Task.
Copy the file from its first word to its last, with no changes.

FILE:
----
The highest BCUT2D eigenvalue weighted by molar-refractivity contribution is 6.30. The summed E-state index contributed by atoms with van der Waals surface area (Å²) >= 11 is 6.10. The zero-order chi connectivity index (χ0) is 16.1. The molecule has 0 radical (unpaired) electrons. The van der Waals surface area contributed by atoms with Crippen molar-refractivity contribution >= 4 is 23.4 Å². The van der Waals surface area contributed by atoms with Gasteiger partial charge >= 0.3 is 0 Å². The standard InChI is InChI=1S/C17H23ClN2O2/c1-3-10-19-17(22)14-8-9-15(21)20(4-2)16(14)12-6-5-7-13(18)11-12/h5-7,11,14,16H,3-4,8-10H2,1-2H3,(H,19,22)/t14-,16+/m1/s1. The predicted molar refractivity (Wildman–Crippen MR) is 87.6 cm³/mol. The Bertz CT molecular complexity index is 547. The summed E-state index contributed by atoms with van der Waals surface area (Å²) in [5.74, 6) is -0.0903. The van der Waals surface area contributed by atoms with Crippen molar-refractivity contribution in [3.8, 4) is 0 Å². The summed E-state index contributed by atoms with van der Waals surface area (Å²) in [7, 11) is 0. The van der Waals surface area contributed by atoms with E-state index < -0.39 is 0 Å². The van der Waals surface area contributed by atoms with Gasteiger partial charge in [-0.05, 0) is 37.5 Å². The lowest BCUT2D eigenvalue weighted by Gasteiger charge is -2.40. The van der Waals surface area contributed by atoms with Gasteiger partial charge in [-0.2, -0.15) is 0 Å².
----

The highest BCUT2D eigenvalue weighted by molar-refractivity contribution is 6.30. The summed E-state index contributed by atoms with van der Waals surface area (Å²) >= 11 is 6.10. The zero-order chi connectivity index (χ0) is 16.1. The molecule has 0 radical (unpaired) electrons. The van der Waals surface area contributed by atoms with Crippen molar-refractivity contribution >= 4 is 23.4 Å². The van der Waals surface area contributed by atoms with Gasteiger partial charge >= 0.3 is 0 Å². The standard InChI is InChI=1S/C17H23ClN2O2/c1-3-10-19-17(22)14-8-9-15(21)20(4-2)16(14)12-6-5-7-13(18)11-12/h5-7,11,14,16H,3-4,8-10H2,1-2H3,(H,19,22)/t14-,16+/m1/s1. The predicted molar refractivity (Wildman–Crippen MR) is 87.6 cm³/mol. The Bertz CT molecular complexity index is 547. The summed E-state index contributed by atoms with van der Waals surface area (Å²) in [5.74, 6) is -0.0903. The van der Waals surface area contributed by atoms with Crippen molar-refractivity contribution in [3.8, 4) is 0 Å². The summed E-state index contributed by atoms with van der Waals surface area (Å²) in [7, 11) is 0. The van der Waals surface area contributed by atoms with E-state index < -0.39 is 0 Å². The van der Waals surface area contributed by atoms with Gasteiger partial charge in [-0.05, 0) is 37.5 Å². The lowest BCUT2D eigenvalue weighted by Gasteiger charge is -2.40. The van der Waals surface area contributed by atoms with Gasteiger partial charge in [-0.2, -0.15) is 0 Å².